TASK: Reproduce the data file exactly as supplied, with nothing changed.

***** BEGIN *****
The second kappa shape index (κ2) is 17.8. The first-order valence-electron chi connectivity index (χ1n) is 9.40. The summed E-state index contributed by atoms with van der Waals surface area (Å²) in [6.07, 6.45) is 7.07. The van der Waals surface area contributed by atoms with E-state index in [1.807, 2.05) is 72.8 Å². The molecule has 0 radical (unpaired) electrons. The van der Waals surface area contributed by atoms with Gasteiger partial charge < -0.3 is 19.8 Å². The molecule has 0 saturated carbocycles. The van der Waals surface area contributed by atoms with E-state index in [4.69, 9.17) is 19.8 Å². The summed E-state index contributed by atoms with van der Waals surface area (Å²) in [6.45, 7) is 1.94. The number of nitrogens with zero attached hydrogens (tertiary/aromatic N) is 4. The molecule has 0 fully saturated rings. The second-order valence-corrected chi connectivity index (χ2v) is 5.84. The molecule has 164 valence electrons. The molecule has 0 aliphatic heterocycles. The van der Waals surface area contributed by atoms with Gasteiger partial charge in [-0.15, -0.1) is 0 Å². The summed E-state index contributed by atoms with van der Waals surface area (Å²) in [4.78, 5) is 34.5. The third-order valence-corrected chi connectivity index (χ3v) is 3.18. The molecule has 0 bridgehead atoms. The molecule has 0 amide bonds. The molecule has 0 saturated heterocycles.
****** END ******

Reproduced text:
The second kappa shape index (κ2) is 17.8. The first-order valence-electron chi connectivity index (χ1n) is 9.40. The summed E-state index contributed by atoms with van der Waals surface area (Å²) in [6.07, 6.45) is 7.07. The van der Waals surface area contributed by atoms with E-state index in [1.807, 2.05) is 72.8 Å². The molecule has 0 radical (unpaired) electrons. The van der Waals surface area contributed by atoms with Gasteiger partial charge < -0.3 is 19.8 Å². The molecule has 0 saturated carbocycles. The van der Waals surface area contributed by atoms with E-state index in [4.69, 9.17) is 19.8 Å². The summed E-state index contributed by atoms with van der Waals surface area (Å²) in [6.45, 7) is 1.94. The number of nitrogens with zero attached hydrogens (tertiary/aromatic N) is 4. The molecule has 0 fully saturated rings. The second-order valence-corrected chi connectivity index (χ2v) is 5.84. The molecule has 164 valence electrons. The molecule has 0 aliphatic heterocycles. The van der Waals surface area contributed by atoms with Gasteiger partial charge in [-0.15, -0.1) is 0 Å². The summed E-state index contributed by atoms with van der Waals surface area (Å²) in [4.78, 5) is 34.5. The third-order valence-corrected chi connectivity index (χ3v) is 3.18. The molecule has 0 bridgehead atoms. The molecule has 0 amide bonds. The molecule has 0 saturated heterocycles.